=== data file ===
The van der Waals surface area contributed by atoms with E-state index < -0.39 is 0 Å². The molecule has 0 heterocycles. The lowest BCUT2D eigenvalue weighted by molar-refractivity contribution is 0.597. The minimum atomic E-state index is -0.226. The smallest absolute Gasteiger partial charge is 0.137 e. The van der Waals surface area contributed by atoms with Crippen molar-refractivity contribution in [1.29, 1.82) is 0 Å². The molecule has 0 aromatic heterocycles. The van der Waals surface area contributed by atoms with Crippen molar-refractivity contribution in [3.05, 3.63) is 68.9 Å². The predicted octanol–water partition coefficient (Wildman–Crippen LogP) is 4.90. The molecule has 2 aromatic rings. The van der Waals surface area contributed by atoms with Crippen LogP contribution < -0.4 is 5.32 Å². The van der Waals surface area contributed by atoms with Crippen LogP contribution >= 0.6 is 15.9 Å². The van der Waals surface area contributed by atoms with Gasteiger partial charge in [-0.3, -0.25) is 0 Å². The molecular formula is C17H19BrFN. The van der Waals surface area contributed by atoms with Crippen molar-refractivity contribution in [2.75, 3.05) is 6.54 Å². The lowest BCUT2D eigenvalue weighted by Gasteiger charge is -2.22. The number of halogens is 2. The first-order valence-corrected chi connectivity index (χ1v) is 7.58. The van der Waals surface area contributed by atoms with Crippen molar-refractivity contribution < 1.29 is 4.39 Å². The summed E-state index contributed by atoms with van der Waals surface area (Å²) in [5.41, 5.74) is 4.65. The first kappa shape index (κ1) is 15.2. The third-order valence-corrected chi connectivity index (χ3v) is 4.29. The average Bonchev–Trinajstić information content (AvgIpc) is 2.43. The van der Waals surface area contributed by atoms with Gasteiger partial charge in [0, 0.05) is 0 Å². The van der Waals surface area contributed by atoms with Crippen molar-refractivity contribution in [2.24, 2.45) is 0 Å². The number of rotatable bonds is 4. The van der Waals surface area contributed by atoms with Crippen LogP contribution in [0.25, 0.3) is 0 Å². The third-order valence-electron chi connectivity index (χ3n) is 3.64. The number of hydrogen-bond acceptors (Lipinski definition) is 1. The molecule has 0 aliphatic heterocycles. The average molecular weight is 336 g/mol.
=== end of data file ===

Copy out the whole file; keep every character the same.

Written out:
The van der Waals surface area contributed by atoms with E-state index < -0.39 is 0 Å². The molecule has 0 heterocycles. The lowest BCUT2D eigenvalue weighted by molar-refractivity contribution is 0.597. The minimum atomic E-state index is -0.226. The smallest absolute Gasteiger partial charge is 0.137 e. The van der Waals surface area contributed by atoms with Crippen molar-refractivity contribution in [1.29, 1.82) is 0 Å². The molecule has 0 aromatic heterocycles. The van der Waals surface area contributed by atoms with Crippen molar-refractivity contribution in [3.05, 3.63) is 68.9 Å². The predicted octanol–water partition coefficient (Wildman–Crippen LogP) is 4.90. The molecule has 2 aromatic rings. The van der Waals surface area contributed by atoms with Crippen LogP contribution < -0.4 is 5.32 Å². The van der Waals surface area contributed by atoms with Crippen LogP contribution >= 0.6 is 15.9 Å². The van der Waals surface area contributed by atoms with Gasteiger partial charge in [-0.3, -0.25) is 0 Å². The molecular formula is C17H19BrFN. The van der Waals surface area contributed by atoms with Crippen molar-refractivity contribution in [2.75, 3.05) is 6.54 Å². The lowest BCUT2D eigenvalue weighted by Gasteiger charge is -2.22. The number of halogens is 2. The first-order valence-corrected chi connectivity index (χ1v) is 7.58. The van der Waals surface area contributed by atoms with Crippen molar-refractivity contribution < 1.29 is 4.39 Å². The summed E-state index contributed by atoms with van der Waals surface area (Å²) in [5.41, 5.74) is 4.65. The first kappa shape index (κ1) is 15.2. The third-order valence-corrected chi connectivity index (χ3v) is 4.29. The average Bonchev–Trinajstić information content (AvgIpc) is 2.43. The van der Waals surface area contributed by atoms with Gasteiger partial charge in [0, 0.05) is 0 Å². The van der Waals surface area contributed by atoms with Crippen molar-refractivity contribution in [2.24, 2.45) is 0 Å². The number of rotatable bonds is 4. The van der Waals surface area contributed by atoms with Crippen LogP contribution in [0.25, 0.3) is 0 Å². The third-order valence-electron chi connectivity index (χ3n) is 3.64. The number of hydrogen-bond acceptors (Lipinski definition) is 1. The molecule has 0 aliphatic heterocycles. The average molecular weight is 336 g/mol.